Beginning later this year Connecticut teachers and principals from a select group of school districts will undergo evaluations that will tie their performance to the performance of their students.
The new evaluation system is the result of the education reform measure that was passed in the legislature this year, after months of contentious debate with teacher unions, and last month by Gov. Dannel P. Malloy.
The law calls for just 10 percent of the state's teachers to be evaluated this year under the new four-tiered grading scale. The system for the first time would allow tenured teachers to be fired if they don't make the grade, something teacher unions fought when the bill was being considered by state lawmakers.
There were 42 school districts and consortiums that applied to take part in this year's pilot test of the new evaluation process, including Berlin, Portland, Suffield, Windsor, Branford, Cheshire, Montville, Waterford and Naugatuck. The governor's office has announced that 10 districts were chosen for the pilot;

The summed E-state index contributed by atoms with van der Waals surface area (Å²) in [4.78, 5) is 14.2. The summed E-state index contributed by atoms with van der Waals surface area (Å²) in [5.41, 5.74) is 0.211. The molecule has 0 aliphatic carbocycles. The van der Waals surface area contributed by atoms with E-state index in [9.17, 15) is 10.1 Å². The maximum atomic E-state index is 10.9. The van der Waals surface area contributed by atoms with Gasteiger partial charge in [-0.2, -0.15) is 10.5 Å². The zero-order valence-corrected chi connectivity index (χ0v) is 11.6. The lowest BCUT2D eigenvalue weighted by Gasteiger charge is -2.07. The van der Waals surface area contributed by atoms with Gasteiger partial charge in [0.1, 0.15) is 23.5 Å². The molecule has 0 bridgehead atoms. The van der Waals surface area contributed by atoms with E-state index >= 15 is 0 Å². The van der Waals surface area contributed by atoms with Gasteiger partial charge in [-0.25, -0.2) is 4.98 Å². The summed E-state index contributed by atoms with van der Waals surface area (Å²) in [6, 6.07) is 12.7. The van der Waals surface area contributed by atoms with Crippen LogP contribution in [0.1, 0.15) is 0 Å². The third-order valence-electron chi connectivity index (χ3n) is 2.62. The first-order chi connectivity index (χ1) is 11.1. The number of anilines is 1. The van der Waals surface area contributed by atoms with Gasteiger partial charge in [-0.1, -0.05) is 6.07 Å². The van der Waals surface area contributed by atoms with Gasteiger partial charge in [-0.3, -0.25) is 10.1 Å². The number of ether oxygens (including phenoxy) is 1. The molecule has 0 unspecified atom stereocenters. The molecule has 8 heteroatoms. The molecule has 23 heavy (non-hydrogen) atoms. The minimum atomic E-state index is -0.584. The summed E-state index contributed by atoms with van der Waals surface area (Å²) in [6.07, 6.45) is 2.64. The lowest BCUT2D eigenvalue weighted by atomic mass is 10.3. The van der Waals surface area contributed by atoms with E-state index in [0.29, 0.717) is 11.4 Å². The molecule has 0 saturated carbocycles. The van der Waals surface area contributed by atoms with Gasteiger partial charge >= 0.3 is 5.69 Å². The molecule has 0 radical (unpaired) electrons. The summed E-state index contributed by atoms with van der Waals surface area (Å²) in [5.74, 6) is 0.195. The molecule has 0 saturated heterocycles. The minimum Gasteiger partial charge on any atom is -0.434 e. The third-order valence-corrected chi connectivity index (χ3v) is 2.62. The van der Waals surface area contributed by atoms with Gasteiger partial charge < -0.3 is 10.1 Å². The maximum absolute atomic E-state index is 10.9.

- Bethany, Orange, and Woodbridge
- Capitol Region Education Council (CREC)
- Columbia, Eastford, Franklin, and Sterling
- Litchfield and Region 6
“The selection of these pilot districts is another step forward in our effort to fix what’s broken in our public schools,” Malloy said in a press release announcing the selection of the districts. “The fact is that many of our state’s schools and most of our teachers are doing a tremendous job in preparing our students for the challenges they will face as adults. But without a fair and reliable evaluation system, teachers and administrators are left with no clear indicators of where they are succeeding and where they should improve. Learning everything we can from this pilot is a huge part of getting us to that goal.”
While participation this year was voluntary, next year it will be mandatory for all districts.